In general, the data collected by the IRS primarily come from voluntary reporting on annual tax returns and third- party information returns,as well as from summons and audits. IRS data, however, are far from complete, especially with respect to cryptocurrency. This reflects the intent of most cryptocurrencies “to stay off the radar screen,”as Rettig stated at the hearing referenced previously. Incomplete voluntary reporting of crypto transactions contributes to the taxgap, or the difference between the aggregate amount of taxes legally owed and the aggregate amount of taxes collected.
Financial Crimes Enforcement Network
The federal agency responsible for implementing regulations for money transmitters and provisions of the BSA is the U.S. Treasury’s Financial Crimes Enforcement Network (FinCEN). In 2013, FinCEN issued interpretative guidance for virtual currency exchanges, stating that an “administrator or exchanger that (1)accepts and transmits a convertible virtual currency or (2)buys or sells convertible virtual currency for any reason is a money transmitter under FinCEN’s regulation.”
Money transmitters are required to register with FinCEN within 180 days of being established, and these registrations are supposed to be renewed every two years.
Money transmitters must maintain financial records and conduct customer identification procedures for certain transactions, and they must obtain and verify customer identity and record information for transfers of more than $3,000.
In addition, money transmitters must file currency transaction reports for transactions of $10,000 or more in a day. They must also file suspicious activities reports (SARs) for dubious transactions. generally more than $2,000, which the remittance provider “knows,suspects,or has reason to suspect involves funds from illegal activity or is designed to conceal their origin, is designed to evade BSA obligations, or has no apparent business or law purpose.”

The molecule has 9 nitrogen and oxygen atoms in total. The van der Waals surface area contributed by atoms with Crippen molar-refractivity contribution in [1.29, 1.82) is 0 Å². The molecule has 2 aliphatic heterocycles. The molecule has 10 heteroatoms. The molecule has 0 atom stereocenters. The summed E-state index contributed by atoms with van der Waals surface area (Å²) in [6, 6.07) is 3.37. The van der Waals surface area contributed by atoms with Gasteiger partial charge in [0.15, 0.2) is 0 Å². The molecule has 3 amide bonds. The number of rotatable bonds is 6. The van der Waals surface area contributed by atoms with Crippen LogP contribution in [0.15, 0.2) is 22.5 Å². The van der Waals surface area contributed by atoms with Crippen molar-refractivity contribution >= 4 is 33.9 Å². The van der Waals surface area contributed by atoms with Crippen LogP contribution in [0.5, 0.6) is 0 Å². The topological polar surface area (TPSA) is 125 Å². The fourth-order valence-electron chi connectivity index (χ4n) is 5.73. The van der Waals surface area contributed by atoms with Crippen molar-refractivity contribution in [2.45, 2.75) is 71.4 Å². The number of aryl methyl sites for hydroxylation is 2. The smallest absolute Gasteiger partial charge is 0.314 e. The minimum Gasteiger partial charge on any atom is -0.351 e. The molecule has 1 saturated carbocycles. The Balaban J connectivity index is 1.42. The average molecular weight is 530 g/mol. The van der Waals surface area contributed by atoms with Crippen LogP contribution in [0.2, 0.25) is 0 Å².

Selected Policy Proposals
The President’s FY 2022 budget proposes requiring crypto exchanges and custodians to file information returns with the IRS that report the amount flowing into and out of customer accounts with gross flows above $600. The Administration’s proposal includes a separate reporting requirement for inter-broker crypto transfers and would require businesses that accept crypto to report crypto transactions exceeding$10,000 in value to the IRS.
The Administration also proposes expanding the information reporting requirements for brokers, including crypto exchanges and wallet providers, to include information on U.S. and certain foreign account owners. The Administration states this would allow for automatic information sharing with foreign tax jurisdictions in exchange for information on U.S. taxpayers transacting in crypto outside the United States.
H.R. 3684, as passed by the Senate on August 10, 2021, would require a party facilitating the transfer of crypto to file an information return as a broker with the IRS. The Senate-passed version of H.R.3684 would also require a business that receives crypto worth more than $10,000 in a single transaction to report the transaction to the IRS. The Joint Committee on Taxation (JCT) estimates that these information reporting requirements would raise $28 billion over 10 years.